Peripherin, an intermediate filament protein, is present in neuronal subpopulations of both peripheral and central nervous systems. The distribution of peripherin was studied in the adult rat cochlea using immunohistochemistry on whole mount material, in cryostat sections and sections of plastic embedded tissue. In the spiral ganglion, peripherin labeling was restricted to the perikarya of a subpopulation of neurons and their peripheral and central processes. Peripherin positive neurons had the following features: (i) they have a large eccentric nucleus, they were often found in a cluster of 2 or 3 cells, (ii) they were often located near the intraganglionic spiral bundle fibers, (iii) they represented roughly 8% of the whole ganglion population and (iv) on the average they had smaller perikarya than non-immunoreactive cells. Immunostaining on semithin plastic sections revealed positive reactivity on Type II ganglion cells, while Type I neurons were negative. Double labeling using peripherin and three neurofilament (NF) subunit antibodies confirmed the presence of both markers within the same spiral ganglion cell type. Type II neurons have been previously documented as the only subpopulation of the spiral ganglion that presents a strong positive NF immunoreactivity within their perikarya. In the organ of Corti, peripherin-positive fibers formed bundles that course beneath the outer hair cells and send branches that end as boutons contacting the outer hair cells. All these characteristics suggest that peripherin-positive cells are Type II neurons, and that peripherin constitutes a reliable marker for this spiral ganglion subpopulation, as well as their peripheral and central processes.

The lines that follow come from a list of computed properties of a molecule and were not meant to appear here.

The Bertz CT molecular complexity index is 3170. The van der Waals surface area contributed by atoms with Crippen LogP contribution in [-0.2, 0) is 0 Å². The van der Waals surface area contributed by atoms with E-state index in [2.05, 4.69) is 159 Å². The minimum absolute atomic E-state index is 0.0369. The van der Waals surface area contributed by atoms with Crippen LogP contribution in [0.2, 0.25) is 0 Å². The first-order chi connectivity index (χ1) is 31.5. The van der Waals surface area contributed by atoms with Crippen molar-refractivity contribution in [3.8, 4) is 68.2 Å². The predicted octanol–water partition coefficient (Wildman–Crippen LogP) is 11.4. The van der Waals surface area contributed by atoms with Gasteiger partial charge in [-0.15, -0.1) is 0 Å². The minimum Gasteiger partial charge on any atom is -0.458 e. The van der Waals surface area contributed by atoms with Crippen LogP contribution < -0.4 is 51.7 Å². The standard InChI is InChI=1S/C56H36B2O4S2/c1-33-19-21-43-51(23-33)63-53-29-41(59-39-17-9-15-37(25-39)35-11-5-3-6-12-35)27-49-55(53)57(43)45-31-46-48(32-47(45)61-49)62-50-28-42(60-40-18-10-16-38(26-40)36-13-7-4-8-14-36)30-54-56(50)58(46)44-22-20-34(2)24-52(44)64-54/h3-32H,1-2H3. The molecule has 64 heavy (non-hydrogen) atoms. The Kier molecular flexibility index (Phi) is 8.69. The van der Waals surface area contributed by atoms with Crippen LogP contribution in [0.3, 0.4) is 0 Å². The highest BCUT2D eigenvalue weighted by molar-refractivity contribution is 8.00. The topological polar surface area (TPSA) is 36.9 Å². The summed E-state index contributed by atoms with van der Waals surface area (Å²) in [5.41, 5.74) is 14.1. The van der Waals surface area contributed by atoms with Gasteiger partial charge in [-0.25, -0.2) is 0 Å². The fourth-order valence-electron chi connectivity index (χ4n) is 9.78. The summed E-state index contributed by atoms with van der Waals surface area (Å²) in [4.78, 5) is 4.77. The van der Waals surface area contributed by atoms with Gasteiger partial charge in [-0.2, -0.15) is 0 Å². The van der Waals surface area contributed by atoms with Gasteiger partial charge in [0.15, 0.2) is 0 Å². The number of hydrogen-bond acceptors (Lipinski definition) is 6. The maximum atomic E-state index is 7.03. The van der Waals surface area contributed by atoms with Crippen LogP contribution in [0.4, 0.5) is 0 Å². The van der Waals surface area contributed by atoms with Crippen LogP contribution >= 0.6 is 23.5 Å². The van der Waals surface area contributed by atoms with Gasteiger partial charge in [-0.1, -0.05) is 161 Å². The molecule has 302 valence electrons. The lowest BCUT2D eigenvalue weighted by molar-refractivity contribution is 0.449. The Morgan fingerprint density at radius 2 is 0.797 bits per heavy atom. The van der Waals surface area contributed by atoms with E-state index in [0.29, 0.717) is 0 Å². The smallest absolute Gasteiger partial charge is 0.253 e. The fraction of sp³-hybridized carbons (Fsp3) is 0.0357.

Copyright 1998 Elsevier Science B.V.